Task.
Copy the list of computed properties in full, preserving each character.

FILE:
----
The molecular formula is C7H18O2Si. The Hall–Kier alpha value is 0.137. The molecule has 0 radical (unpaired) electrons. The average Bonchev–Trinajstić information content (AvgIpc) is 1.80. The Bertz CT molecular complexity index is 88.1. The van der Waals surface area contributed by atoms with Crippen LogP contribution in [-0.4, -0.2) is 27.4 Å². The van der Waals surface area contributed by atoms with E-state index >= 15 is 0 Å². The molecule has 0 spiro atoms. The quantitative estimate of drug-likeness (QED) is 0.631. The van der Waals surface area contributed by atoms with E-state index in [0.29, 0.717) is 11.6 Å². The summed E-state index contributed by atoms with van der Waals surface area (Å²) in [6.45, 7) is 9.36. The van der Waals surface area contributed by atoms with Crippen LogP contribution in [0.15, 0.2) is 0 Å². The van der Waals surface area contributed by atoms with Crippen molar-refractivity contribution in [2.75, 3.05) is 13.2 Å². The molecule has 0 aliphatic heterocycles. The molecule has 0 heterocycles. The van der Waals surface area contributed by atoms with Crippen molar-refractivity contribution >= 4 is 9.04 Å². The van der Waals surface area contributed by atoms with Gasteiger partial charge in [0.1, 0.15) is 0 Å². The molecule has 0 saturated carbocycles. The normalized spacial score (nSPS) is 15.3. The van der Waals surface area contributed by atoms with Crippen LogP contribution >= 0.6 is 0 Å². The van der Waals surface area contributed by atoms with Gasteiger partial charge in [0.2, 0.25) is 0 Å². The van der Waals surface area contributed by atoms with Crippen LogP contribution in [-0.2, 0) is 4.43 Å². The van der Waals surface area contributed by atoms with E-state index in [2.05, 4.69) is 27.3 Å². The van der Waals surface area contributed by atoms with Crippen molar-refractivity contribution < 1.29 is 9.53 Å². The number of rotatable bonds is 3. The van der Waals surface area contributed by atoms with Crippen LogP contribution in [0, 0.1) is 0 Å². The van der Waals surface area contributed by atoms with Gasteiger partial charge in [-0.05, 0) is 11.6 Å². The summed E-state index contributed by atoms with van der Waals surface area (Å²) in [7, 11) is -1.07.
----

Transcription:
The molecular formula is C7H18O2Si. The Hall–Kier alpha value is 0.137. The molecule has 0 radical (unpaired) electrons. The average Bonchev–Trinajstić information content (AvgIpc) is 1.80. The Bertz CT molecular complexity index is 88.1. The van der Waals surface area contributed by atoms with Crippen LogP contribution in [-0.4, -0.2) is 27.4 Å². The van der Waals surface area contributed by atoms with E-state index >= 15 is 0 Å². The molecule has 0 spiro atoms. The quantitative estimate of drug-likeness (QED) is 0.631. The van der Waals surface area contributed by atoms with E-state index in [0.29, 0.717) is 11.6 Å². The summed E-state index contributed by atoms with van der Waals surface area (Å²) in [6.45, 7) is 9.36. The van der Waals surface area contributed by atoms with Crippen LogP contribution in [0.15, 0.2) is 0 Å². The van der Waals surface area contributed by atoms with Crippen molar-refractivity contribution in [2.75, 3.05) is 13.2 Å². The molecule has 0 aliphatic heterocycles. The molecule has 0 heterocycles. The van der Waals surface area contributed by atoms with Crippen molar-refractivity contribution >= 4 is 9.04 Å². The van der Waals surface area contributed by atoms with Gasteiger partial charge in [0.1, 0.15) is 0 Å². The molecule has 0 saturated carbocycles. The normalized spacial score (nSPS) is 15.3. The van der Waals surface area contributed by atoms with Crippen LogP contribution >= 0.6 is 0 Å². The van der Waals surface area contributed by atoms with Gasteiger partial charge in [0.2, 0.25) is 0 Å². The van der Waals surface area contributed by atoms with Crippen LogP contribution in [-0.2, 0) is 4.43 Å². The van der Waals surface area contributed by atoms with E-state index in [2.05, 4.69) is 27.3 Å². The van der Waals surface area contributed by atoms with Crippen molar-refractivity contribution < 1.29 is 9.53 Å². The number of rotatable bonds is 3. The van der Waals surface area contributed by atoms with Crippen LogP contribution in [0, 0.1) is 0 Å². The van der Waals surface area contributed by atoms with Gasteiger partial charge in [-0.05, 0) is 11.6 Å². The summed E-state index contributed by atoms with van der Waals surface area (Å²) in [7, 11) is -1.07.